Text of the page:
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Buying a vicmarc 100

Discussion in 'Getting Started' started by James Humphries, May 6, 2020.

  1. James Humphries

    James Humphries

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    VM or TALON?
    Where can I find a good deal on a vicmarc 100? thanks.
     
  2. robo hippy

    robo hippy

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    Not sure that you will find good deals on the Vicmarc chucks other than through estate sales. I got mine from Craft Supplies USA, and the Woodworker's Emporium, who also carry the Vicmarc lathes. Lee Valley has them, I think, and probably Packard. Don't know if Woodcraft Carries them or not.

    robo hippy
     
  3. James Humphries

    James Humphries

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    Thank you Robo hippy, yea I only found 3 websites and was wondering if there was anyone else out there selling them.
    Do you have any opinions about which one, VM 100 or the talon for bowl turning. I'm just looking at equipment now as I am new at turning, I took some classes and now I'm ready to take the plunge. I live in Bogota Colombia so I have problem shipping. I was looking for a used 12in lathe in the USA but most are local pickup so I'm thinking of bringing over a Penn state. Over here there is not much for sale and the ones that are are old, I'm looking for a variable speed.
     
  4. hockenbery

    hockenbery AAW Advisor Staff Member

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    both will serve you well.
    I like dove tail jaws for gripping bowl tenons. The dovetail jaws come standard with the vicmarc.
    Dovetail jaws are an option or an extra with the talon depending on where you buy it.

    the Talon is my favorite chuck for turning ornaments. The ONEWAY jaws grip square stock much better and more square than the dove tail jaws. I’ve used it for lots of small bowls.

    I like the hex key on the vicmarc a whole lot better than the toothed key for the talon. But that is a personal preference. Some folks like the other.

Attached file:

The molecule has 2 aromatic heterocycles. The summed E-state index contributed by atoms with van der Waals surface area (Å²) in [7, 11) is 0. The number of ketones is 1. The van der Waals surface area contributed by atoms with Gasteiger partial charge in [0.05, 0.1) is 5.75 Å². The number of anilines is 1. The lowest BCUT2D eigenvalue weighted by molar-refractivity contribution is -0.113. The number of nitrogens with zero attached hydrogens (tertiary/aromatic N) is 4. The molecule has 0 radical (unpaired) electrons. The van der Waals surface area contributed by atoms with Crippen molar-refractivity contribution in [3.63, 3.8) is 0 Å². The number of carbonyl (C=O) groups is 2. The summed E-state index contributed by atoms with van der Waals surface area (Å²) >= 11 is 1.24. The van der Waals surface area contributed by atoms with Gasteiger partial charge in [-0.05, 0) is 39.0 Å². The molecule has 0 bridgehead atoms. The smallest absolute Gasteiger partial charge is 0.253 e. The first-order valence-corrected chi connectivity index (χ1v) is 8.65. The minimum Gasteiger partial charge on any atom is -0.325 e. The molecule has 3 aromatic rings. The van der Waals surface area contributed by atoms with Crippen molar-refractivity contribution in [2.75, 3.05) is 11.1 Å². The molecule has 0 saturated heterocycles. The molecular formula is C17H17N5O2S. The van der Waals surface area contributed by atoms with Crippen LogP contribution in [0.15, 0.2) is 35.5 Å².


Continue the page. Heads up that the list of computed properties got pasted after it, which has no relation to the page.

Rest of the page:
I bought my vicmarc 120 from woodworkers emporium. They are nice folks to work with and carry an extensive line of vicmarc products. Christian often answers the phone.
    I have also bought lots of stuff from Brad Packard and Craft supplies.
    Each of those companies know woodturners and their needs.

    the vicmarc has a feature few turners use of even know its there. The back has index indents
    That you can us3 for layouts.
     
    Last edited: May 7, 2020
  5. hockenbery

    hockenbery AAW Advisor Staff Member

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    Not all dovetails are the same.
    The Vicmarc dove tail is 14 degrees. The ONEWAY dove tail is 7 degrees.

    I would say there’s is no effective difference between the two.
    The 7 degree is probably easier to turn but my spindle gouge is good at getting either.
    7 degrees probably a little better tenon for bowls.

    I use my vicmarc for most of my bowls.
    But either work fine. My wife prefers the ONEWAY dovetails for bowls and platters.
     
  6. James Humphries

    James Humphries

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    Much appreciated guys, thank yoiu.
     
  7. robo hippy

    robo hippy

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    When I got my first chuck from Craft Supplies, I told the tech that I wanted a super Nova. He told me that if I had the money, to get the Vicmarc since they were a better chuck. They are all I have used, so I really can't compare them. One friend who turned for 40 or so years said the only reason he had the Nova chucks was because a friend was selling his stuff cheap, other wise, he would have gotten the Vicmarc. All the major names are pretty good.

    Interesting about the dove tail angles. I always thought my Vics had 7 degree angles. So, I actually was able to find my brass dove tail template for hand cutting dovetail joints. One is '1 to 8' ratio, and the other is '1 to 5' ratio. No clue as to what those ratios measure out to in degrees, but my Vic jaws are right in between those measures.

    No clue to the shipping in South America. My daughter used to ship car parts, and she said pretty much anything that went to South America disappeared. Not sure if you can have friends pick things up for you or if you travel up here, it might work easier, though hard to transport a lathe on the airplane....

    robo hippy
     
  8. James Humphries

    James Humphries